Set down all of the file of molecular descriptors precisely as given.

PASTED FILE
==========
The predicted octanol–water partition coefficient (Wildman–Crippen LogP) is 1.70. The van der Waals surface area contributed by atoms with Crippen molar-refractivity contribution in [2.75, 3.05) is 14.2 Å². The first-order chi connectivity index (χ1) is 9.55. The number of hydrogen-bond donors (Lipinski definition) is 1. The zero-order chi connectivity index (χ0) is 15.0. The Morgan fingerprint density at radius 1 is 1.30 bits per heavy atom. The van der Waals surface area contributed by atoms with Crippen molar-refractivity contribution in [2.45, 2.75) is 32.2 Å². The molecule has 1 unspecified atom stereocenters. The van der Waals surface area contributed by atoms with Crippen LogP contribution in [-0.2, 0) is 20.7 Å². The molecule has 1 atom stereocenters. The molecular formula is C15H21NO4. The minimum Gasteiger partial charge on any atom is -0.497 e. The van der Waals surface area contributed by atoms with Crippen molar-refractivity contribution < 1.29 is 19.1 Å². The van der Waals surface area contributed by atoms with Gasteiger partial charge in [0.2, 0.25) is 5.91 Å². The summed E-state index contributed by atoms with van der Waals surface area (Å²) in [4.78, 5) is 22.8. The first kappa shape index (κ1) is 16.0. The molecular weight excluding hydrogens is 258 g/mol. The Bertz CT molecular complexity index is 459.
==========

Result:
The predicted octanol–water partition coefficient (Wildman–Crippen LogP) is 1.70. The van der Waals surface area contributed by atoms with Crippen molar-refractivity contribution in [2.75, 3.05) is 14.2 Å². The first-order chi connectivity index (χ1) is 9.55. The number of hydrogen-bond donors (Lipinski definition) is 1. The zero-order chi connectivity index (χ0) is 15.0. The Morgan fingerprint density at radius 1 is 1.30 bits per heavy atom. The van der Waals surface area contributed by atoms with Crippen molar-refractivity contribution in [2.45, 2.75) is 32.2 Å². The molecule has 1 unspecified atom stereocenters. The van der Waals surface area contributed by atoms with Crippen LogP contribution in [-0.2, 0) is 20.7 Å². The molecule has 1 atom stereocenters. The molecular formula is C15H21NO4. The minimum Gasteiger partial charge on any atom is -0.497 e. The van der Waals surface area contributed by atoms with Crippen molar-refractivity contribution < 1.29 is 19.1 Å². The van der Waals surface area contributed by atoms with Gasteiger partial charge in [0.2, 0.25) is 5.91 Å². The summed E-state index contributed by atoms with van der Waals surface area (Å²) in [4.78, 5) is 22.8. The first kappa shape index (κ1) is 16.0. The molecular weight excluding hydrogens is 258 g/mol. The Bertz CT molecular complexity index is 459.